Revisit the Inhibitory Effects of Glucocorticoids on Immunocytes
Author(s): Shuting Wu, Shushu Zhao, Yiwei Zhong and Bin Wang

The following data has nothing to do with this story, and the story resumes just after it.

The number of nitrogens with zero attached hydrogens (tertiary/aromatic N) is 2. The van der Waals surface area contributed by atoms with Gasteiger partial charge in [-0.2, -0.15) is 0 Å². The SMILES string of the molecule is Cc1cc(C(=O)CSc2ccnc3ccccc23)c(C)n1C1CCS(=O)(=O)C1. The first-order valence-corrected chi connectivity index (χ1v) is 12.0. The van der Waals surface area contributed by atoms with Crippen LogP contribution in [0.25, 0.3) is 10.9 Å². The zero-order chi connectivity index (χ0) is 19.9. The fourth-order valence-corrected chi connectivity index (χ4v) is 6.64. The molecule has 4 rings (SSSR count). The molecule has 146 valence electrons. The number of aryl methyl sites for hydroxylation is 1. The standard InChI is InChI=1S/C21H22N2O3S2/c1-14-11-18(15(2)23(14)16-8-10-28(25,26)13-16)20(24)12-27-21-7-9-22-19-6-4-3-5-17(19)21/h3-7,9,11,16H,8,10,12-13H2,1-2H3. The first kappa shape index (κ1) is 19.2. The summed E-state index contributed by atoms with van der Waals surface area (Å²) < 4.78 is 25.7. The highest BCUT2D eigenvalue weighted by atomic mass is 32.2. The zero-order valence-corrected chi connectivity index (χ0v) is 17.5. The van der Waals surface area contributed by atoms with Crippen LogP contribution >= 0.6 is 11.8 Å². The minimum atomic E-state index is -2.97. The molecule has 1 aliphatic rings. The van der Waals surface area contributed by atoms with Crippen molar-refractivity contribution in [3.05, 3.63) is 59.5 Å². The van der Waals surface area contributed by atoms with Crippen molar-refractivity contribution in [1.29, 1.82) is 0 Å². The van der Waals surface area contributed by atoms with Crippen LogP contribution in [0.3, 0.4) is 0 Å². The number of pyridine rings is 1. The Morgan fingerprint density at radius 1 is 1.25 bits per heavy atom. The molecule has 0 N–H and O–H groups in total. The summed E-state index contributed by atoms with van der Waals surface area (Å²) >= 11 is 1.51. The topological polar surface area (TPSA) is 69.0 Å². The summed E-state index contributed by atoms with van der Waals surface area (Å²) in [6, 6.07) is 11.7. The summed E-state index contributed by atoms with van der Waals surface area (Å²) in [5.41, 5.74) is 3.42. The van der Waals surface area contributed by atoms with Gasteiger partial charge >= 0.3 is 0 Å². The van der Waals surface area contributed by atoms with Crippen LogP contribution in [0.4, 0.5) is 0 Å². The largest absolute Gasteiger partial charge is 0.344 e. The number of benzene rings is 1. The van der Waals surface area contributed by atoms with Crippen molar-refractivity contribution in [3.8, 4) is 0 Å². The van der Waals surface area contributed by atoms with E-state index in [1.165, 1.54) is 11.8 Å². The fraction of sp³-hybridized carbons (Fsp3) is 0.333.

Glucocorticoids (GCs) are efficacious agents for reducing inflammation and suppressing immune responses, exerting various effects on immune cells through the intracellular glucocorticoid receptor (GR), and impacting both innate and adaptive immunity. In the context of COVID-19, glucocorticoids are often used to treat severe cases of patients by reducing inflammation, suppressing immune responses, and ameliorating the severity of COVID-19. However, the precise inhibitory effects on immune cells have yet to be comprehensively delineated. In this study, we extensively examined the inhibitory effects of treating Balb/c mice with dexamethasone (DEX) on lymphoid and myeloid cells. We observed that high doses of DEX treatment resulted in a reduction in the number of immunocytes and an attenuation of their activity. Particularly noteworthy, macrophages, DC cells, and monocytes were diminished by approximately 90% following high doses of DEX, while B cells experienced a reduction of about 70% and CD3 T cells were less affected. Furthermore, our findings demonstrated that DEX induces the inhibition of immune cells by engaging in high-affinity binding to GR. Consequently, we conclude that DEX treatments affect a broad range of immune cells, encompassing both lymphoid and myeloid cells, through depletion or the down-regulation of immune function, potentially acting via the GR signaling pathway. These findings may enhance the clinical applicability of DEX in achieving transient immune deficiency.